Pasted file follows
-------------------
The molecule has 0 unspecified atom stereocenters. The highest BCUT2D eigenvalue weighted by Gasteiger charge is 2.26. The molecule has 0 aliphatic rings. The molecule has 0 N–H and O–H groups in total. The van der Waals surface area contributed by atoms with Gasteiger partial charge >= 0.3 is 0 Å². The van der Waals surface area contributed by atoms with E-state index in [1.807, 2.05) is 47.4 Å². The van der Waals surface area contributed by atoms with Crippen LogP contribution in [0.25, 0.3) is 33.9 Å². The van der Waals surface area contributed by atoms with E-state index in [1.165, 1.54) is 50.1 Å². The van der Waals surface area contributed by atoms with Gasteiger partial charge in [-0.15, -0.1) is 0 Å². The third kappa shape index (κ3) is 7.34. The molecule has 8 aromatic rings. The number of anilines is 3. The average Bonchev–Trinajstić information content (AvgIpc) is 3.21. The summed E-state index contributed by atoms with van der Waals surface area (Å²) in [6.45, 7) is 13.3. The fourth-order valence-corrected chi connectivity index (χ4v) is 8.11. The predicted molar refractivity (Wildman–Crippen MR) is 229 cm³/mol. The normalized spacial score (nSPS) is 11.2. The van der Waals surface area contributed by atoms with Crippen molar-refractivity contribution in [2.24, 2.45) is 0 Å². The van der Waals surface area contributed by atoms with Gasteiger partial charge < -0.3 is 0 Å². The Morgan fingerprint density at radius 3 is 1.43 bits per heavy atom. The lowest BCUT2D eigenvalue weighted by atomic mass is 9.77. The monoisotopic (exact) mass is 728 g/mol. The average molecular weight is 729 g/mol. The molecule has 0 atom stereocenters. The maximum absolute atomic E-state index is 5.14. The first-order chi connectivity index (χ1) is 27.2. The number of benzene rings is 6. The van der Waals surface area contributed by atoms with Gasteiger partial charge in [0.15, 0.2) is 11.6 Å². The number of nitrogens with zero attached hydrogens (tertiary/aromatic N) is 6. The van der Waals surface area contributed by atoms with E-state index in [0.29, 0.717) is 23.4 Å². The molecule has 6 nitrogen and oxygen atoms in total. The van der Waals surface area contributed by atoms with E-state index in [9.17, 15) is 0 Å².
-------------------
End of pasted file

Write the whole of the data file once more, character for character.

The molecule has 0 unspecified atom stereocenters. The highest BCUT2D eigenvalue weighted by Gasteiger charge is 2.26. The molecule has 0 aliphatic rings. The molecule has 0 N–H and O–H groups in total. The van der Waals surface area contributed by atoms with Gasteiger partial charge >= 0.3 is 0 Å². The van der Waals surface area contributed by atoms with E-state index in [1.807, 2.05) is 47.4 Å². The van der Waals surface area contributed by atoms with Crippen LogP contribution in [0.25, 0.3) is 33.9 Å². The van der Waals surface area contributed by atoms with E-state index in [1.165, 1.54) is 50.1 Å². The van der Waals surface area contributed by atoms with Gasteiger partial charge in [-0.15, -0.1) is 0 Å². The third kappa shape index (κ3) is 7.34. The molecule has 8 aromatic rings. The number of anilines is 3. The average Bonchev–Trinajstić information content (AvgIpc) is 3.21. The summed E-state index contributed by atoms with van der Waals surface area (Å²) in [6.45, 7) is 13.3. The fourth-order valence-corrected chi connectivity index (χ4v) is 8.11. The predicted molar refractivity (Wildman–Crippen MR) is 229 cm³/mol. The normalized spacial score (nSPS) is 11.2. The van der Waals surface area contributed by atoms with Crippen molar-refractivity contribution in [2.24, 2.45) is 0 Å². The van der Waals surface area contributed by atoms with Gasteiger partial charge < -0.3 is 0 Å². The Morgan fingerprint density at radius 3 is 1.43 bits per heavy atom. The lowest BCUT2D eigenvalue weighted by atomic mass is 9.77. The monoisotopic (exact) mass is 728 g/mol. The average molecular weight is 729 g/mol. The molecule has 0 atom stereocenters. The maximum absolute atomic E-state index is 5.14. The first-order chi connectivity index (χ1) is 27.2. The number of benzene rings is 6. The van der Waals surface area contributed by atoms with Gasteiger partial charge in [0.15, 0.2) is 11.6 Å². The number of nitrogens with zero attached hydrogens (tertiary/aromatic N) is 6. The van der Waals surface area contributed by atoms with E-state index in [0.29, 0.717) is 23.4 Å². The molecule has 6 nitrogen and oxygen atoms in total. The van der Waals surface area contributed by atoms with E-state index in [9.17, 15) is 0 Å².